[¶4] The parties' cooperation over visitation crumbled rapidly after the divorce became final. Manning reported to Grand Forks County Social Services that his son may have been struck by Marchant's boyfriend. The ensuing investigation, however, revealed Manning told the child to say he had been slapped and Manning had been degrading Marchant in front of the children. Investigators found the report of abuse may not have been filed in good faith. In August 2002, Manning again claimed Marchant had abused the children and refused to return the son to Marchant at the conclusion of a weekend visitation. Following a hearing, the court ordered the son to be returned to Marchant and admonished the parties to comply with the terms of the divorce judgment. In November 2002, Manning again refused to return the son from visitation because he claimed the child was being abused in Marchant's home. Following an evidentiary hearing, the court ordered Manning to return the child to Marchant.
[¶5] Marchant subsequently moved to modify the parenting schedule in the divorce judgment and Manning moved for sole custody of the two children. Marchant responded by also filing a motion seeking sole custody of the children. Manning subsequently filed a petition for writ of supervision or stay of proceedings which was denied by this Court and launched a recall effort against the district court judge handling the case. The district court judge recused herself and another judge was assigned to the case.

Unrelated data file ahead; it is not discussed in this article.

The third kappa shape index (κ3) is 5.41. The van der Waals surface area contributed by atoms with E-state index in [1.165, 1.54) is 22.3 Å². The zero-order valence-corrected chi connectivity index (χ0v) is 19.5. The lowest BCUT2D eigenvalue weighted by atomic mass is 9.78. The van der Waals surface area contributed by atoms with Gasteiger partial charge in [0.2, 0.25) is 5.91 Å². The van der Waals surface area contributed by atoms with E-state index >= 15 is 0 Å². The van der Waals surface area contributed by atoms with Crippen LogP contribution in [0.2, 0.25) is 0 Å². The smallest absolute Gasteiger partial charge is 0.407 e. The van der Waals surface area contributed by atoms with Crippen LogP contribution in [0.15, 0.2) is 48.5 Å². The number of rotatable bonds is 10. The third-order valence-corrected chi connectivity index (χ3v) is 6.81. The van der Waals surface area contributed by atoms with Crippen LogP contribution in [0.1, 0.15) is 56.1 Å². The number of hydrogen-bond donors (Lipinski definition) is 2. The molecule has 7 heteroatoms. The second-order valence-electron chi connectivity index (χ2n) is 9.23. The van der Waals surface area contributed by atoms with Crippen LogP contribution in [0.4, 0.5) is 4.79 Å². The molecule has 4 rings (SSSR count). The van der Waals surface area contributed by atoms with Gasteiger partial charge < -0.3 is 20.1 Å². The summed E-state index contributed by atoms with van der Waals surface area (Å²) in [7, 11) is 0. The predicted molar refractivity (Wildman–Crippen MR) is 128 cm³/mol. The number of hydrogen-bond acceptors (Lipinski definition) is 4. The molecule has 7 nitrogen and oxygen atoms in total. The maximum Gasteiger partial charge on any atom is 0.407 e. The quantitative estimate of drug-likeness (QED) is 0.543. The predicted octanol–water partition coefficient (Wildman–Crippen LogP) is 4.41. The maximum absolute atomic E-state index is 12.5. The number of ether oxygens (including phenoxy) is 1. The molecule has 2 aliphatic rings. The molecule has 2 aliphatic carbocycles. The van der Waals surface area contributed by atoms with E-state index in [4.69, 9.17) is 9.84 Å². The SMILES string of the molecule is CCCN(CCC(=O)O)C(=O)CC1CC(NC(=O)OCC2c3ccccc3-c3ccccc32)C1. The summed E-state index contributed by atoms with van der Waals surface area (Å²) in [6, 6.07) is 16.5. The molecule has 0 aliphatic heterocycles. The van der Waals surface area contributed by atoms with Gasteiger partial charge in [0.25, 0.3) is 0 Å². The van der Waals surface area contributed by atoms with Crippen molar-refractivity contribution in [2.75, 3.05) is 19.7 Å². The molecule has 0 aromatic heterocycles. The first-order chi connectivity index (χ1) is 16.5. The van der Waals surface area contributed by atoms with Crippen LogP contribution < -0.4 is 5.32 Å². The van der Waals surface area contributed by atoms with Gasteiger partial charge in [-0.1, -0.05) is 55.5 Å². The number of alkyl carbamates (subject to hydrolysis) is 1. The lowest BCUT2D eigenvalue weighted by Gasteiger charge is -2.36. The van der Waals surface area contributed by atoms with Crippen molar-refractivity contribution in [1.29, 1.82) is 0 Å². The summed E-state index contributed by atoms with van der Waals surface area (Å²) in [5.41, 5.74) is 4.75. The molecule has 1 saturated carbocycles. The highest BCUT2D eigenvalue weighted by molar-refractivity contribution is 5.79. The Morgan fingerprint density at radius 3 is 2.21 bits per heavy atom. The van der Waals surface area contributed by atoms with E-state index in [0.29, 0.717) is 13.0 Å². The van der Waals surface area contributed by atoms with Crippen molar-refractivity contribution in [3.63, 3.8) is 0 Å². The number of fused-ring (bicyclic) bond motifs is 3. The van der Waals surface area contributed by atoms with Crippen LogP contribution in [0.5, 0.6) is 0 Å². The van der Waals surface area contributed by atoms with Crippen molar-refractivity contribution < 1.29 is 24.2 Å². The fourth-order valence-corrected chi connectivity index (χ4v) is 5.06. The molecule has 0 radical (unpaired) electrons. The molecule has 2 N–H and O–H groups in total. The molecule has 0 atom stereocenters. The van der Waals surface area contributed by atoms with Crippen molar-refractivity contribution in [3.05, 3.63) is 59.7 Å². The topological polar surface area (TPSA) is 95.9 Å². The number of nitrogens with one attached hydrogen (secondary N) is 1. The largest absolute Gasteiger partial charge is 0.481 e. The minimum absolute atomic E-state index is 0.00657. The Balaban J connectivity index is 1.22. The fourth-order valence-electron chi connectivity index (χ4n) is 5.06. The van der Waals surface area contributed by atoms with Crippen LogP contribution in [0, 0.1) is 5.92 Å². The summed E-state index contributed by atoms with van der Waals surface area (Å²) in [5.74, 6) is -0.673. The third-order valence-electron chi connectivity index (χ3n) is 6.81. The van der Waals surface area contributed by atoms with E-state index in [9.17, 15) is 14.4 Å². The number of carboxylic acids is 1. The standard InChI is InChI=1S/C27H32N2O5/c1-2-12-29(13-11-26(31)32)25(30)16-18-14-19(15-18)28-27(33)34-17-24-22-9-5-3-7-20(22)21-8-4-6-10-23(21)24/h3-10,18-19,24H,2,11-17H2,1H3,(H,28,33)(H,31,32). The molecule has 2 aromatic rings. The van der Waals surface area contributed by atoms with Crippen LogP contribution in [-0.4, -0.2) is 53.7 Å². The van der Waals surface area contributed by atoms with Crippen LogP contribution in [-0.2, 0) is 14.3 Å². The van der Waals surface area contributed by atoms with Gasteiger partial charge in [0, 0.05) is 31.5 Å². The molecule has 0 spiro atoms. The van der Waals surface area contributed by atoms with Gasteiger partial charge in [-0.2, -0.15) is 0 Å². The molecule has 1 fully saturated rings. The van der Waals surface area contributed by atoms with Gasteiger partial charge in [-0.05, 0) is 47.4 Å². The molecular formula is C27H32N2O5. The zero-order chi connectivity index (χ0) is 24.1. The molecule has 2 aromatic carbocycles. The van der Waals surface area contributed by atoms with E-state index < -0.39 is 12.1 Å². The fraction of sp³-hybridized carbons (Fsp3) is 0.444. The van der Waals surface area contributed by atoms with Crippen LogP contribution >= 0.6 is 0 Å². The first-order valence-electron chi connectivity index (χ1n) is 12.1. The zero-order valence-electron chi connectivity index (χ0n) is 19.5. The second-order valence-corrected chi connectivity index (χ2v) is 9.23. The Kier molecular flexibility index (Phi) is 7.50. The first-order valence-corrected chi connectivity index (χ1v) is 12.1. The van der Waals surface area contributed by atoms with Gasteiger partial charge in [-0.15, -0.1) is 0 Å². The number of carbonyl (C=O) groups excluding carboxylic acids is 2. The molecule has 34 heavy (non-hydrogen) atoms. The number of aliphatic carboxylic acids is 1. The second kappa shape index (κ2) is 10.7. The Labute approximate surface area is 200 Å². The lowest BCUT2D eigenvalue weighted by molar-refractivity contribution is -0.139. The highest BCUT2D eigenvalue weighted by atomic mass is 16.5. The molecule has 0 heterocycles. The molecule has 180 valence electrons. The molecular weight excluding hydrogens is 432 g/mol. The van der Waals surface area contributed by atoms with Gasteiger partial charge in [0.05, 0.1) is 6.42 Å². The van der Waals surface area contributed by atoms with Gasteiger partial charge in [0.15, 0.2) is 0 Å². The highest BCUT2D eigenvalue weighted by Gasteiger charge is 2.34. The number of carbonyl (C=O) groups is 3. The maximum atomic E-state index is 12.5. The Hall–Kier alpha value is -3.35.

[¶6] Following a hearing on the motions in March 2004, the district court, on May 20, 2004, amended the original divorce judgment and granted sole custody of both children to Marchant and set forth a visitation schedule for Manning. The court found Manning had not proven his various allegations against Marchant and her boyfriend. The court said:
[Manning] has done what he threatened to do. He engaged in a course of litigation that can best be described as a "scorched earth" approach and one by which he intended to win at all costs. To that end, he corresponded with University of North Dakota officials alleging academic fraud, corresponded with various prosecutors seeking criminal charges against [Marchant], involved himself in [Marchant's] law licensure process, and brought a separate lawsuit against [Marchant] and others whom he perceived had acted in ways adverse to his own interests.